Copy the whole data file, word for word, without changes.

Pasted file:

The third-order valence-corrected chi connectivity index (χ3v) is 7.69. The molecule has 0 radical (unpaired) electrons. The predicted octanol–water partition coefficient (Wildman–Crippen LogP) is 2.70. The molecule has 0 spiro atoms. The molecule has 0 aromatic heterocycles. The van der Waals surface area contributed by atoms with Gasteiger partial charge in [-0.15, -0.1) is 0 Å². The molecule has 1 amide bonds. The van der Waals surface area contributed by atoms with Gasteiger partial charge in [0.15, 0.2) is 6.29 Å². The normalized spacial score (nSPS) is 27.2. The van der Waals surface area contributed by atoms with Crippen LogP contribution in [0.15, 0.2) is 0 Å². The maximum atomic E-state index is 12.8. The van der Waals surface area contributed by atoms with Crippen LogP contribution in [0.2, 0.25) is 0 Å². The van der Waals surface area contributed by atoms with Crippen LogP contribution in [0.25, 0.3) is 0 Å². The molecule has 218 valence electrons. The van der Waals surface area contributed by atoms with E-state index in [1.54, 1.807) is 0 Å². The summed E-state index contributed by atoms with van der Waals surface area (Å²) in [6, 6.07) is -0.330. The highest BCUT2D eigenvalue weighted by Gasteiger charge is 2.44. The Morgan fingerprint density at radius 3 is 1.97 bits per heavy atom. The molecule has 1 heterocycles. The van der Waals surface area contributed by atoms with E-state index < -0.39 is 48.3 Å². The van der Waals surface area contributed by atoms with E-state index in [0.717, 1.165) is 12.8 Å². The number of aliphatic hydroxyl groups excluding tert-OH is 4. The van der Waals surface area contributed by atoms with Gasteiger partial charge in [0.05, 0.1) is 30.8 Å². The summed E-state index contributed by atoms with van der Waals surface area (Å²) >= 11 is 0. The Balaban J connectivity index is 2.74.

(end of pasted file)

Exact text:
The third-order valence-corrected chi connectivity index (χ3v) is 7.69. The molecule has 0 radical (unpaired) electrons. The predicted octanol–water partition coefficient (Wildman–Crippen LogP) is 2.70. The molecule has 0 spiro atoms. The molecule has 0 aromatic heterocycles. The van der Waals surface area contributed by atoms with Gasteiger partial charge in [-0.15, -0.1) is 0 Å². The molecule has 1 amide bonds. The van der Waals surface area contributed by atoms with Gasteiger partial charge in [0.15, 0.2) is 6.29 Å². The normalized spacial score (nSPS) is 27.2. The van der Waals surface area contributed by atoms with Crippen LogP contribution in [0.15, 0.2) is 0 Å². The maximum atomic E-state index is 12.8. The van der Waals surface area contributed by atoms with Crippen LogP contribution in [0.2, 0.25) is 0 Å². The van der Waals surface area contributed by atoms with Crippen LogP contribution in [0.25, 0.3) is 0 Å². The molecule has 218 valence electrons. The van der Waals surface area contributed by atoms with E-state index in [1.54, 1.807) is 0 Å². The summed E-state index contributed by atoms with van der Waals surface area (Å²) in [6, 6.07) is -0.330. The highest BCUT2D eigenvalue weighted by Gasteiger charge is 2.44. The Morgan fingerprint density at radius 3 is 1.97 bits per heavy atom. The molecule has 1 heterocycles. The van der Waals surface area contributed by atoms with E-state index < -0.39 is 48.3 Å². The van der Waals surface area contributed by atoms with E-state index in [0.717, 1.165) is 12.8 Å². The number of aliphatic hydroxyl groups excluding tert-OH is 4. The van der Waals surface area contributed by atoms with Gasteiger partial charge in [0.05, 0.1) is 30.8 Å². The summed E-state index contributed by atoms with van der Waals surface area (Å²) >= 11 is 0. The Balaban J connectivity index is 2.74.